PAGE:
Chelsea Ingle’s Small Business Makes Adventuring More Accessible

Bridge City Kid, LLC aims to improve outdoor experiences through sustainable, affordable, and quality goods.

woman with blonde hair and blue shirt sits on her couch
Chelsea Ingle is a returning Mercy Corps Northwest small business partner. She has participated in two rounds of our IDA grant programs and has leveraged a MCNW microloan for inventory for four years.
August 16, 2022

As a child and into adulthood, Chelsea Ingle (she/her) always appreciated nature, but when she became a single parent and wanted her son to experience camping outdoors, she was unprepared.

“Having a child is already hard work and overwhelming,” Chelsea, the now-business owner, said. “To take on something like camping for the first time, I didn’t know what we needed or what was most efficient for me as a single mom.”

The camping conundrum led Chelsea to shop at a local outdoor sports store and leave with, what she considers, one of the worst retail experiences of her life.

When arriving at the store, Chelsea expected to receive guidance from the staff and quality product recommendations. Instead, the store she landed at took advantage of her lack of experience and knowingly sold her faulty equipment – inventory an employee later admitted to “just wanting to get rid of,” and refused to let her return.

The unfortunate sale lit a fire in her. “I didn’t know any better – and it made me think that we are vulnerable out there. We need people to help guide us."

A business idea was born and Chelsea soon established Bridge City Kid, LLC – an outdoor sporting goods store dedicated to helping families get outside with sufficient, sustainable, new and used equipment at every price level.

Cup with bridge city kid business logo
One of Chelsea’s first initiatives for Bridge City Kid was the business logo which she created with a team of design professionals, weaving Portland’s natural sceneries with a happy smiley face.

Despite never expecting to work in the outdoor industry, starting a business came naturally to Chelsea who studied merchandising management in college and previously assisted small business owners in Portland. She knew the first steps to jumpstarting Bridge City Kid needed to be: securing adequate funds, building a business plan, finding a storefront – and to make it all possible – reaching out to her community for support.

With the help of a friend and realtor, Chelsea secured St. Johns’ former town grocery store in North Portland as the inaugural site for Bridge City Kid. The 2,200-square-foot building required six months of renovations.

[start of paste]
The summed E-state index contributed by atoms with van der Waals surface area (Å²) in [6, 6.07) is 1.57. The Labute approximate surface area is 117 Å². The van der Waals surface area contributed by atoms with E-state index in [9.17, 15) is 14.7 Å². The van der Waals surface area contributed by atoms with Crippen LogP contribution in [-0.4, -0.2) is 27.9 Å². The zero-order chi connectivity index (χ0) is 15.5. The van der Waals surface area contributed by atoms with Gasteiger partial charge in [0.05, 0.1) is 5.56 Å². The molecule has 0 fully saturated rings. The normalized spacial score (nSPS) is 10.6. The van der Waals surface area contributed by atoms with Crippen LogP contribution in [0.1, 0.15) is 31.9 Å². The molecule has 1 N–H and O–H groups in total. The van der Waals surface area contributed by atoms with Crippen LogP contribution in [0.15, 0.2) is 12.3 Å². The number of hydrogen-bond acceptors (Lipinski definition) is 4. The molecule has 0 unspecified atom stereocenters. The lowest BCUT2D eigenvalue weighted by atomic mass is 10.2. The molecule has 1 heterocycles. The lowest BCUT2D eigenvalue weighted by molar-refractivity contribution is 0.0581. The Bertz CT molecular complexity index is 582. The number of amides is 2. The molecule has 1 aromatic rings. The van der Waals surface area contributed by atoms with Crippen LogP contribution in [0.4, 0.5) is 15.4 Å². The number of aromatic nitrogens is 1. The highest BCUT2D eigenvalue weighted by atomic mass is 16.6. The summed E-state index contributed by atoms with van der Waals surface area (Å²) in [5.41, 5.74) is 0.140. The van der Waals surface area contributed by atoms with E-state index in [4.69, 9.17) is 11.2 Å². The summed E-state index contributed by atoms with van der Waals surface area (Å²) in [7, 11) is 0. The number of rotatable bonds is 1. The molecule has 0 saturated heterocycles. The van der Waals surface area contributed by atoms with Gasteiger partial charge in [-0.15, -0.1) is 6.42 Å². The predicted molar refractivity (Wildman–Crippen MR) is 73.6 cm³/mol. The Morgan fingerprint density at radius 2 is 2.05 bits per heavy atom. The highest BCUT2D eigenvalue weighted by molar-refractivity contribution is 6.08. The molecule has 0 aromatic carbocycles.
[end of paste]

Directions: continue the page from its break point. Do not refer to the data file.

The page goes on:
While the shop was underway, Chelsea enrolled in Business Foundations I which helped her to build her idea and create a business plan. To secure opening capital, she completed the Individual Development Account program and eventually received a financial grant to begin operations. With confidence from the Mercy Corps Northwest-led training, Chelsea launched herself and her new business at trade shows by Outdoor Retailer where she met and mingled with various brand representatives in the space.

“Outdoor Retailer was the keystone of how I built this business,” Chelsea said. “It has always been about strong relationship building between me and other brands. It’s how I signed on accounts to sell in-store.”

In March 2017, Bridge City Kid, LLC opened its doors. 

Proper camping essentials, hiking gear, trailers and carriers, and other new and second-hand inventory filled the building while TV screens aired videos of action sports like snowboarding, surfing, and white-water rafting. Chelsea staffed the floor and directly aided customers in finding the right items for them. In orchestra, the store offered a fun and interactive resource for North Portland families and beyond to make family adventuring accessible.

After Chelsea’s business was up-and-running she landed her first of four loans with Mercy Corps Northwest – a $1,000 loan to support new inventory as operations started running.

Chelsea lends much of her early business success to the members of the St. Johns neighborhood who showed up for Bridge City Kid from the jump. She heavily leaned into the strength of personal connections with 80 percent of her in-store clientele returning as loyal customers. As Chelsea got to know different people and families, she watched children age out of their gear and return for the next size up year after year.